Take the 2-minute tour ×
Stack Overflow is a question and answer site for professional and enthusiast programmers. It's 100% free, no registration required.

I just read this question, and a solution states that:

The fact that you don't know you got the NO_DATA_FOUND exception suggests that you have made one of the biggest errors PL/SQL developers ever make:

    -- Never do this in real code!!!

Could you explain me what is the error in this statement and what would you do to avoid doing that...

share|improve this question

2 Answers 2

up vote 10 down vote accepted

The problem is, that you are catching all exceptions, and then ignoring them. You'll never know when something went wrong.

share|improve this answer
You mean that the bad practice here is not by using "When Others Then Null", but only using it, i.e. whitout catching any other exception before? –  romaintaz Sep 17 '09 at 12:13
No, its bad to ever use it. at the VERY least, your when others clause should log the exception somewhere. but most likely you should log and raise the exception –  Matthew Watson Sep 17 '09 at 12:40
@Matthew: I disagree. There are a number of perfectly valid scenarios where you would want to catch all exceptions and ignore them. Whether you log them or not is up to you. I do agree that 9 times out of ten you'd want to do some kind of logging but if I'm doing some kind of best-efforts code in a frequently used, low level API then I'd probably skip the overheads of logging. –  darreljnz Sep 17 '09 at 19:55
@darreljnz: and then one day you'll be scratching your head over why something is failing, and have go adding debug code, or run through the debugger to find the place where its failing. There may be very limited cases, I would suspect its more like 999/1000 than 9/10 though. –  Matthew Watson Sep 18 '09 at 11:26
Bottom line: if you don't care if the process fails, you don't therefore care if the process succeeds - so why waste resources doing it in the first place - delete the code entirely. –  Jeffrey Kemp Sep 23 '09 at 11:49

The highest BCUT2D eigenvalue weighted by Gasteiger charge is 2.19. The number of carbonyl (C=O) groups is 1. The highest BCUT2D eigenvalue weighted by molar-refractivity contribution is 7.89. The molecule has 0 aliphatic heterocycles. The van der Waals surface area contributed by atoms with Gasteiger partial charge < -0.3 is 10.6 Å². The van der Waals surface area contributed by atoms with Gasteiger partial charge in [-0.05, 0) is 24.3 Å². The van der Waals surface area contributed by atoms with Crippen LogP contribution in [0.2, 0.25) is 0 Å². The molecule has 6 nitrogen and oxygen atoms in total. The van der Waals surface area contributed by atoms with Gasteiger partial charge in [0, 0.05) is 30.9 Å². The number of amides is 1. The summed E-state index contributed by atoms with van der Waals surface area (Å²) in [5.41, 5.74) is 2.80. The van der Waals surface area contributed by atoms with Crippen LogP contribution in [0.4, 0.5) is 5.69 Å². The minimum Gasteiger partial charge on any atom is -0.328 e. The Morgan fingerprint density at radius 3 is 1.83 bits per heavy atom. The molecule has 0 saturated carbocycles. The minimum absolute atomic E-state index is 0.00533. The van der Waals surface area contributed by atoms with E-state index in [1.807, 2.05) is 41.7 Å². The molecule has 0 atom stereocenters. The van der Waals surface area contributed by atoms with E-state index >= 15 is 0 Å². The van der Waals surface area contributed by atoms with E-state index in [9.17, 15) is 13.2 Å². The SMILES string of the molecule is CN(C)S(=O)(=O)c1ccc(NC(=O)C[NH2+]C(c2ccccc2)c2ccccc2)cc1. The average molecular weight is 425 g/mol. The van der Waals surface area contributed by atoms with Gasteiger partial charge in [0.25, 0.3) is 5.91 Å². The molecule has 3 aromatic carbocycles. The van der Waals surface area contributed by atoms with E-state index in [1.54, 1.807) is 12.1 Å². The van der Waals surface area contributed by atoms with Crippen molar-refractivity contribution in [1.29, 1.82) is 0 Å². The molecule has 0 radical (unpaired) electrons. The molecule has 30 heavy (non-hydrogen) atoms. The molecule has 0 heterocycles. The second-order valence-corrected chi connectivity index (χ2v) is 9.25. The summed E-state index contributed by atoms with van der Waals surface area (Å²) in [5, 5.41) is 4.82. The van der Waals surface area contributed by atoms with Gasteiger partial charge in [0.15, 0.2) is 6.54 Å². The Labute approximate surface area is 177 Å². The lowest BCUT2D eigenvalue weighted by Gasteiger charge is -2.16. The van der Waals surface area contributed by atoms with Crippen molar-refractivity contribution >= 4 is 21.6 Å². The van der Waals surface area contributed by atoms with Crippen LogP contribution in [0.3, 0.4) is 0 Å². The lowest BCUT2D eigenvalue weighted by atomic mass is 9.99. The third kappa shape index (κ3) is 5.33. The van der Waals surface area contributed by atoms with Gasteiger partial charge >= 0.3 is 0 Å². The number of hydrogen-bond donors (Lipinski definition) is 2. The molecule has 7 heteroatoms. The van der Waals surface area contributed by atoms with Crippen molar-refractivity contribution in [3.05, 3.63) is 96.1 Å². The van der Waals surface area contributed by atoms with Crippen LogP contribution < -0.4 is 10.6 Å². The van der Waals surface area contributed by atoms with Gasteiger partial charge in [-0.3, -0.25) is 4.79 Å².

There's nothing wrong with this snippet of code if you don't want the pl/sql block's exception to propagate any further for example. If you do it on purpose, it's not bad code or a mistake. That's the catch all in pl/sql. And there might be situations in code where you have nested BEGIN/EXCEPTION/END blocks and one might not want the transaction to fail just if a particular cross section of code fails. You can't state it's bad coding if you do it intentionally for whatever reason/requirement.


  --something important here

  --something even more important here

    --something secondary goes here but not important enough to stop the process or
    --log a message about it either
    --maybe send an informative email to the support group or 
    --insert a log message when debugging the process or
    --the list could go on and on here
    --I don't care if this block fails, absorbing all errors regardless of type

  -- something super important here, must happen

    -- do something useful for this exception
    -- do something by default if we don't expect this error
share|improve this answer
In practice it is very rare to not care about any possible exception. 99.9% of the when others then null code is when someone wants to ignore one specific error but is too lazy to catch it properly. –  Jon Heller Aug 16 '14 at 22:32

Your Answer


By posting your answer, you agree to the privacy policy and terms of service.

Not the answer you're looking for? Browse other questions tagged or ask your own question.